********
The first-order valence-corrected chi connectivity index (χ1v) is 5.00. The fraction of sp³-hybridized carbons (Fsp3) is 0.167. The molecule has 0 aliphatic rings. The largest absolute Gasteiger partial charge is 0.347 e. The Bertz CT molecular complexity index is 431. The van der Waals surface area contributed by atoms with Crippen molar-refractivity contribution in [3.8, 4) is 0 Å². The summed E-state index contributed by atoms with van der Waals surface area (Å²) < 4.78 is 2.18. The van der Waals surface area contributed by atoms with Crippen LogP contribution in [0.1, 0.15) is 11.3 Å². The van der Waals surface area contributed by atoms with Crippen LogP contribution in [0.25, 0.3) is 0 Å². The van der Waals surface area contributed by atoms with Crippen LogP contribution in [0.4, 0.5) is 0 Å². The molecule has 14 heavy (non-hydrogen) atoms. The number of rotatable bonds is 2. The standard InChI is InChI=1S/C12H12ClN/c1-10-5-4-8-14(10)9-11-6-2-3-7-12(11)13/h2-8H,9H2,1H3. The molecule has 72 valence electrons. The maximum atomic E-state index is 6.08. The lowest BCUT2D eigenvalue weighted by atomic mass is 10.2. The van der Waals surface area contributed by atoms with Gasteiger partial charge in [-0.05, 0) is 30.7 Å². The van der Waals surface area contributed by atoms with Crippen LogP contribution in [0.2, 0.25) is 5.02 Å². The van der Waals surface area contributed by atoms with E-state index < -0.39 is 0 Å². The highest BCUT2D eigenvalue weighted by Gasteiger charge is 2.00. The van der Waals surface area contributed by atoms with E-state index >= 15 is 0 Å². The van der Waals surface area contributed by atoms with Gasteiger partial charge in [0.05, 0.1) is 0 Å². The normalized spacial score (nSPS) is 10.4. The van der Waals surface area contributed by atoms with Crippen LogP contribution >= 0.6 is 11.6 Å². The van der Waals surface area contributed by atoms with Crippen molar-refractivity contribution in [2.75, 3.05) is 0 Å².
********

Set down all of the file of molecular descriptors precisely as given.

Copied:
The first-order valence-corrected chi connectivity index (χ1v) is 5.00. The fraction of sp³-hybridized carbons (Fsp3) is 0.167. The molecule has 0 aliphatic rings. The largest absolute Gasteiger partial charge is 0.347 e. The Bertz CT molecular complexity index is 431. The van der Waals surface area contributed by atoms with Crippen molar-refractivity contribution in [3.8, 4) is 0 Å². The summed E-state index contributed by atoms with van der Waals surface area (Å²) < 4.78 is 2.18. The van der Waals surface area contributed by atoms with Crippen LogP contribution in [0.1, 0.15) is 11.3 Å². The van der Waals surface area contributed by atoms with Crippen LogP contribution in [0.25, 0.3) is 0 Å². The van der Waals surface area contributed by atoms with Crippen LogP contribution in [0.4, 0.5) is 0 Å². The molecule has 14 heavy (non-hydrogen) atoms. The number of rotatable bonds is 2. The standard InChI is InChI=1S/C12H12ClN/c1-10-5-4-8-14(10)9-11-6-2-3-7-12(11)13/h2-8H,9H2,1H3. The molecule has 72 valence electrons. The maximum atomic E-state index is 6.08. The lowest BCUT2D eigenvalue weighted by atomic mass is 10.2. The van der Waals surface area contributed by atoms with Gasteiger partial charge in [-0.05, 0) is 30.7 Å². The van der Waals surface area contributed by atoms with Crippen LogP contribution in [0.2, 0.25) is 5.02 Å². The van der Waals surface area contributed by atoms with E-state index < -0.39 is 0 Å². The highest BCUT2D eigenvalue weighted by Gasteiger charge is 2.00. The van der Waals surface area contributed by atoms with E-state index >= 15 is 0 Å². The van der Waals surface area contributed by atoms with Gasteiger partial charge in [0.05, 0.1) is 0 Å². The normalized spacial score (nSPS) is 10.4. The van der Waals surface area contributed by atoms with Crippen LogP contribution >= 0.6 is 11.6 Å². The van der Waals surface area contributed by atoms with Crippen molar-refractivity contribution in [2.75, 3.05) is 0 Å².